ST. CLAIRSVILLE - The question of retirement planning cannot be answered too soon, according to financial experts from Premier Bank and Trust.
"A lot of times people plan for retirement but don't realize there are things that could come up when they get into retirement that they don't expect," said Pam Shields, VP of Retirement Services. She added that unexpected health issues could arise or family members could be in need of money.
In addition, she noted that a retirement could be 20 to 30 years.
"You have to make sure the money lasts a long time," she said. "You should start saving as soon as you can or as much as you can for as long as you can."
One piece of advice is to get into a 401(k) early.
"A lot of people have not taken advantage of their opportunity to save," she said, adding that a key ingredient of the 401(k) plan is the payroll deduction, which can also be set with an IRA account. She noted that it is often easier and more convenient to put retirement savings directly into a retirement account rather than wait until the end of the year. In addition, individuals should increase their own retirement savings as they receive raises.
She noted that often a company will offer to match current payroll contribution up to a certain percentage. Individuals choosing to take such a match should be certain to defer at least enough money from their pay to meet the company contribution. Also, the more money they can contribute to a retirement account, the more boost to their retirement savings.
The issues are further complicated by the president's new retirement savings plan that is being implemented.
"It's something new we're going to stay on top of to help business owners and individuals take advantage of it," said Shields. "I think it'll be interesting to see how it rolls out."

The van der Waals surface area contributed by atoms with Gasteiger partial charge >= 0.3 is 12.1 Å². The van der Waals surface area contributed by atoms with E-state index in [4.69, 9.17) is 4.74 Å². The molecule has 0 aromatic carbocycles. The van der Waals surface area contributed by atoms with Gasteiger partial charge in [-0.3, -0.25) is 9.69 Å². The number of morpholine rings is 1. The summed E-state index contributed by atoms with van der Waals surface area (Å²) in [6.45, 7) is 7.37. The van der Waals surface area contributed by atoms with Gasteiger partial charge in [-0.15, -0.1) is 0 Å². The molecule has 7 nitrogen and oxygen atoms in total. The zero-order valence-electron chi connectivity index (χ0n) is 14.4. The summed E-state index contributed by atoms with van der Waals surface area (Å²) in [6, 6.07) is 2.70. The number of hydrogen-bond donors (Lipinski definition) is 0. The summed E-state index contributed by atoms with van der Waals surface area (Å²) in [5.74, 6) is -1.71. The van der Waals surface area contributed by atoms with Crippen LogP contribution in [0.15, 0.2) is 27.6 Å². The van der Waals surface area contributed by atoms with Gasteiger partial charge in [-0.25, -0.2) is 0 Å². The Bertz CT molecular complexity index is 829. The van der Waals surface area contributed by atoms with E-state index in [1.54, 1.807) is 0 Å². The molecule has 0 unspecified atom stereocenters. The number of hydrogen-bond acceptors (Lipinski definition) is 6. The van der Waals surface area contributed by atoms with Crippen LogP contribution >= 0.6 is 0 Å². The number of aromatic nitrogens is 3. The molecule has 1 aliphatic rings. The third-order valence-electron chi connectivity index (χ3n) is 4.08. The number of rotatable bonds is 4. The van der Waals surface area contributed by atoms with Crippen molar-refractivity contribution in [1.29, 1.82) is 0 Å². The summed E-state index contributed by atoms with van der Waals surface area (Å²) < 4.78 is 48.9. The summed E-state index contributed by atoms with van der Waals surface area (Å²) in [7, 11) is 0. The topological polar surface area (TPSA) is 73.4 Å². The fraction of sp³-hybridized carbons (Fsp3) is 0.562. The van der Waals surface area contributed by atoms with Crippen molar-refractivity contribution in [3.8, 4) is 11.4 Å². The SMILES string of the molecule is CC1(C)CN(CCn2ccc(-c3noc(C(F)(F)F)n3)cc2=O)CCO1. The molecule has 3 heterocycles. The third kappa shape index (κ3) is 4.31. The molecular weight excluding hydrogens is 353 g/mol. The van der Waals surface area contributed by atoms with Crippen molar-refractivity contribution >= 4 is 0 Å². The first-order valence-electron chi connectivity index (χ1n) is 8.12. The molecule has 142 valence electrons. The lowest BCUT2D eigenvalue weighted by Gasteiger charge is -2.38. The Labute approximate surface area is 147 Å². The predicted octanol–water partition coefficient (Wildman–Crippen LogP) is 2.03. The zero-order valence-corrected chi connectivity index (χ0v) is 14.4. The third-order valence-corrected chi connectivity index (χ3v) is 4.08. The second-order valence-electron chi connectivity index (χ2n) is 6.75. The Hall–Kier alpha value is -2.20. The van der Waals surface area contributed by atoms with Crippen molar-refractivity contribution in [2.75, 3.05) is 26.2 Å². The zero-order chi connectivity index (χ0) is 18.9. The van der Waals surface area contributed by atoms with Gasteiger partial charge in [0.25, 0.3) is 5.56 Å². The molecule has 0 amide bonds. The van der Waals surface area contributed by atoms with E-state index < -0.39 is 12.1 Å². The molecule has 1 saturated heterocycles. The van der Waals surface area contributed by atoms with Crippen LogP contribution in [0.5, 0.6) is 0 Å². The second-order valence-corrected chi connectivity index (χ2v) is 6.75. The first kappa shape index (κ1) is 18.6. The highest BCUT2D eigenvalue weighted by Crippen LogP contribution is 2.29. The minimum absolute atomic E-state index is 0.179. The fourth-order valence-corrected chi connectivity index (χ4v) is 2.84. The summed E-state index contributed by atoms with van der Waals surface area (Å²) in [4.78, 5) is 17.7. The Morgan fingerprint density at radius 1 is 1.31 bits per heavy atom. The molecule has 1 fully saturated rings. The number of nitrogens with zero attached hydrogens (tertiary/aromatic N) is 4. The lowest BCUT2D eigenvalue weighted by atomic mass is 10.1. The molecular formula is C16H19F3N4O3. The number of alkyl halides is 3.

She stressed the need for individuals to find an advisor to assist in keeping on top of ever-changing laws. While the full details of the laws are not yet clear, she noted there appear to be opportunities for individuals to save.
Denise Penz, Wealth Division Manager, added that the tax implications remain to be seen. At some point, it may be required that the account be rolled into a traditional IRA so that it can be regulated as a traditional account.
"This is a way the government is trying to get out of the retirement business. Trying to get people to take ownership of their retirement and not rely on outside sources that may not be there," Penz said. "Legislation, regulation, all those things change all the time." Having an advisor who will let you know of the changes is imperative.
"A lot of people want to take ownership of their retirement, but need assistance to do so," said Shields. "See an advisor to see if it relates to you and fits."
DeFrank can be reached at email@example.com.